United States District Court, E.D. California
ANDREW A. CEJAS, Plaintiff,
W.K. MYERS, et al., Defendants.
ORDER ADOPTING FINDINGS AND RECOMMENDATIONS AND DISMISSING CERTAIN CLAIMS (Doc. 52)
ANTHONY W. ISHII, Senior District Judge.
Plaintiff Andrew Cejas ("Plaintiff") is a prisoner proceeding pro se and in forma pauperis in this civil rights action pursuant to 28 U.S.C. § 1983.
After the Court granted Defendants' motion to dismiss in part, Plaintiff filed his Third Amended Complaint on December 11, 2014. The matter was referred to a United States Magistrate Judge pursuant to 28 U.S.C. § 636(b)(1)(B) and Local Rule 302.
On January 27, 2015, the Magistrate Judge issued Findings and Recommendations that this action go forward on Plaintiff's First Amendment claim, and that his Fourteenth Amendment claim be dismissed. The Findings and Recommendations were served on the parties and contained notice that any objections were to be filed within thirty (30) days. Plaintiff filed objections on February 19, 2015, and Defendants replied to those objections on March 5, 2015. Defendants filed objections on February 26, 2015, and Plaintiff replied to the objections on March 13, 2015.
In accordance with the provisions of 28 U.S.C. § 636(b)(1)(C), this Court has conducted a de novo review of this case. Having carefully reviewed the entire file, including the parties' objections and replies, the Court finds that the Findings and Recommendations are supported by the record and proper analysis.
Plaintiff's objections simply disagree with the Magistrate Judge's finding that Plaintiff failed to support his Fourteenth Amendment claim with sufficient facts. Specifically, the Court explained that although Plaintiff alleged that Defendants acted "intentionally, " and with a "discriminatory purpose, " he failed to support his legal conclusions with facts plausibly showing that Defendants discriminatorily prohibited Buddhists from accessing the chapel. ECF No. 52, at 7.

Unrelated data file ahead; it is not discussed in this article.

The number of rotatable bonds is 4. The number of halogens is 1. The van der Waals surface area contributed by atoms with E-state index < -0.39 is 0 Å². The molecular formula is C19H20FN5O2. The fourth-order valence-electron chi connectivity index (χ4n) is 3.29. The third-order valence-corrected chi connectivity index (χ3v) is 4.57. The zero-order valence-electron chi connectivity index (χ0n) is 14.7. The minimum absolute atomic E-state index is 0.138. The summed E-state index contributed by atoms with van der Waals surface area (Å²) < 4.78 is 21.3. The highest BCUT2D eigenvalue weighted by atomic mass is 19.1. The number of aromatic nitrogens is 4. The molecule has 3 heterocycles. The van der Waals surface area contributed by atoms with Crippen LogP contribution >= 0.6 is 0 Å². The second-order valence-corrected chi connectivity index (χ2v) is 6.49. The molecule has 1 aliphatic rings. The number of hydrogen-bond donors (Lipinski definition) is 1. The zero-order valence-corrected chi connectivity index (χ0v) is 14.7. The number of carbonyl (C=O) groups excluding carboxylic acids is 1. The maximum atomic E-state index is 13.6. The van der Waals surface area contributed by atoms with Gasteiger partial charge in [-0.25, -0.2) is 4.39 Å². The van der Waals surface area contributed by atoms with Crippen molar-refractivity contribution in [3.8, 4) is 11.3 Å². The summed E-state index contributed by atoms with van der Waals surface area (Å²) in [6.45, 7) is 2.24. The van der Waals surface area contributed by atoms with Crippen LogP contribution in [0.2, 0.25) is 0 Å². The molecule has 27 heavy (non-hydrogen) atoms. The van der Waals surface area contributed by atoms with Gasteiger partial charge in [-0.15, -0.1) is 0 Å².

Indeed, as the Magistrate Judge noted, the Court is not obligated to accept as true "threadbare recitals of a cause of action's elements, supported by mere conclusory statements." Ashcroft v. Iqbal, 556 U.S. 662, 663 (2009). In his objections, Plaintiff argues that he has shown a discriminatory intent and/or motive through circumstantial evidence. He points to memorandums attached to his Third Amended Complaint, but those memorandums are facially neutral, and simply set forth the prison's procedures for accommodating a Muslim holiday and Jewish Friday Shabbat services. ECF No. 51, at 45-52, 54. While circumstantial evidence may be relied upon in certain circumstances, Plaintiff's evidence does not, in any way, suggest a discriminatory intent.
Defendants object only to the finding of a cognizable claim against Defendants Van Leer, Foston and Pimentel. These Defendants reviewed and denied two of Plaintiff's grievances at the third level of review, and the Court found that Plaintiff stated a claim against them on this basis.
Defendants argue, however, that "formulaic recitations" that Defendants could correct the deficiency are insufficient to state a claim. ECF No. 54, at 1. Defendants are correct that generally, ruling against a prisoner on an administrative complaint does not cause or contribute to the violation. George v. Smith, 507 F.3d 605, 609 (7th Cir. 2007). Defendants are also correct that in certain circumstances, a claim can be stated against an appeal reviewer who "has the role, resources and responsibility to correct the violations." ECF No. 54, at 3. Defendants contend that, unlike an Eighth Amendment claim, administrative review of a First Amendment claim does not cause or contribute to the underlying violation. Rather, to state a First Amendment claim, Plaintiff was required to show that prison officials substantially burdened the practice of his religion by preventing him from engaging in conduct which he sincerely believes is consistent with his faith.
In this regard, Defendants argue that Plaintiff cannot make such a showing against Defendants Van Leer, Foston and Pimentel because he cannot show that they had any knowledge of the alleged violations at the time they occurred, or participated in the alleged violations at Pleasant Valley State Prison. However, Plaintiff's allegations that Defendants Foston, Van Leer and Pimentel knew of the violations and were in a position to correct them, when considered in light of the fact that Plaintiff has stated a claim for the underlying First Amendment violation, are sufficient to state a claim under the liberal screening rules. See, e.g., Shabazz v. Giurbino, 2014 WL 4344368, *4 (E.D. Cal. 2014) (recognizing a claim of infringement upon free exercise rights in violation of the First Amendment against defendants whose only role in the violation was allegedly failing to remedy the violation when presented to them in an administrative appeal). At this time, it is premature to determine whether Plaintiff's claims fail as a matter of law.
Accordingly, IT IS HEREBY ORDERED that:
1. The Findings and Recommendations, dated January 27, 2015, are ADOPTED IN FULL;
2. This action SHALL proceed on the First Amendment claim against Defendants Myers, McGee, Fisher, Trimble, ...